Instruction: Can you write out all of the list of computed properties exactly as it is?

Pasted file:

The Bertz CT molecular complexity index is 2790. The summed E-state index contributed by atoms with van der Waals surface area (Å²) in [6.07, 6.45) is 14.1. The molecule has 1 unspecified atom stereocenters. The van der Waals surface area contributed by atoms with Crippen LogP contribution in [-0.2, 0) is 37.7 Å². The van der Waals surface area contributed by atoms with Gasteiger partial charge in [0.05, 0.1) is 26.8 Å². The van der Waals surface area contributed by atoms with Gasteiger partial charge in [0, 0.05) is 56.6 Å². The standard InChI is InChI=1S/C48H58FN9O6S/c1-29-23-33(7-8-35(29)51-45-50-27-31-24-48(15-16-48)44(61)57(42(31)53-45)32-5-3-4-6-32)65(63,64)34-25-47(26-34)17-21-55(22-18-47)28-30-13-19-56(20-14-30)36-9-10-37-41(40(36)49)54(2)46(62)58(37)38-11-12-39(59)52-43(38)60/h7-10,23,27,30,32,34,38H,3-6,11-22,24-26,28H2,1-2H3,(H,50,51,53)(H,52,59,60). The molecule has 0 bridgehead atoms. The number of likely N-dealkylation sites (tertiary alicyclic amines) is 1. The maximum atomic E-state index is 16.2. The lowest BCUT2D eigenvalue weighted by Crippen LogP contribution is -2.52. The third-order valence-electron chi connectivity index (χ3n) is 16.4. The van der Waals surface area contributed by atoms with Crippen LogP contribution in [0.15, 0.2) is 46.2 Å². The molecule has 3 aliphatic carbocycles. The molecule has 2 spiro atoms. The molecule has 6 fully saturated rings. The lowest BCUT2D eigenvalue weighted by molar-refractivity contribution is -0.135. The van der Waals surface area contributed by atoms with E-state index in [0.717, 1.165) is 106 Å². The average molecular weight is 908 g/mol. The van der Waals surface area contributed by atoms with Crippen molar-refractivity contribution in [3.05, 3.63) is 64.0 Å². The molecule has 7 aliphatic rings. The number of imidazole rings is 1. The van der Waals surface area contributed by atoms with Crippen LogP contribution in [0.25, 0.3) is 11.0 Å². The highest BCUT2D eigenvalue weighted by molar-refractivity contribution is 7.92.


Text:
The Bertz CT molecular complexity index is 2790. The summed E-state index contributed by atoms with van der Waals surface area (Å²) in [6.07, 6.45) is 14.1. The molecule has 1 unspecified atom stereocenters. The van der Waals surface area contributed by atoms with Crippen LogP contribution in [-0.2, 0) is 37.7 Å². The van der Waals surface area contributed by atoms with Gasteiger partial charge in [0.05, 0.1) is 26.8 Å². The van der Waals surface area contributed by atoms with Gasteiger partial charge in [0, 0.05) is 56.6 Å². The standard InChI is InChI=1S/C48H58FN9O6S/c1-29-23-33(7-8-35(29)51-45-50-27-31-24-48(15-16-48)44(61)57(42(31)53-45)32-5-3-4-6-32)65(63,64)34-25-47(26-34)17-21-55(22-18-47)28-30-13-19-56(20-14-30)36-9-10-37-41(40(36)49)54(2)46(62)58(37)38-11-12-39(59)52-43(38)60/h7-10,23,27,30,32,34,38H,3-6,11-22,24-26,28H2,1-2H3,(H,50,51,53)(H,52,59,60). The molecule has 0 bridgehead atoms. The number of likely N-dealkylation sites (tertiary alicyclic amines) is 1. The maximum atomic E-state index is 16.2. The lowest BCUT2D eigenvalue weighted by Crippen LogP contribution is -2.52. The third-order valence-electron chi connectivity index (χ3n) is 16.4. The van der Waals surface area contributed by atoms with Crippen LogP contribution in [0.15, 0.2) is 46.2 Å². The molecule has 3 aliphatic carbocycles. The molecule has 2 spiro atoms. The molecule has 6 fully saturated rings. The lowest BCUT2D eigenvalue weighted by molar-refractivity contribution is -0.135. The van der Waals surface area contributed by atoms with E-state index in [0.717, 1.165) is 106 Å². The average molecular weight is 908 g/mol. The van der Waals surface area contributed by atoms with Crippen molar-refractivity contribution in [3.05, 3.63) is 64.0 Å². The molecule has 7 aliphatic rings. The number of imidazole rings is 1. The van der Waals surface area contributed by atoms with Crippen LogP contribution in [0.25, 0.3) is 11.0 Å². The highest BCUT2D eigenvalue weighted by molar-refractivity contribution is 7.92.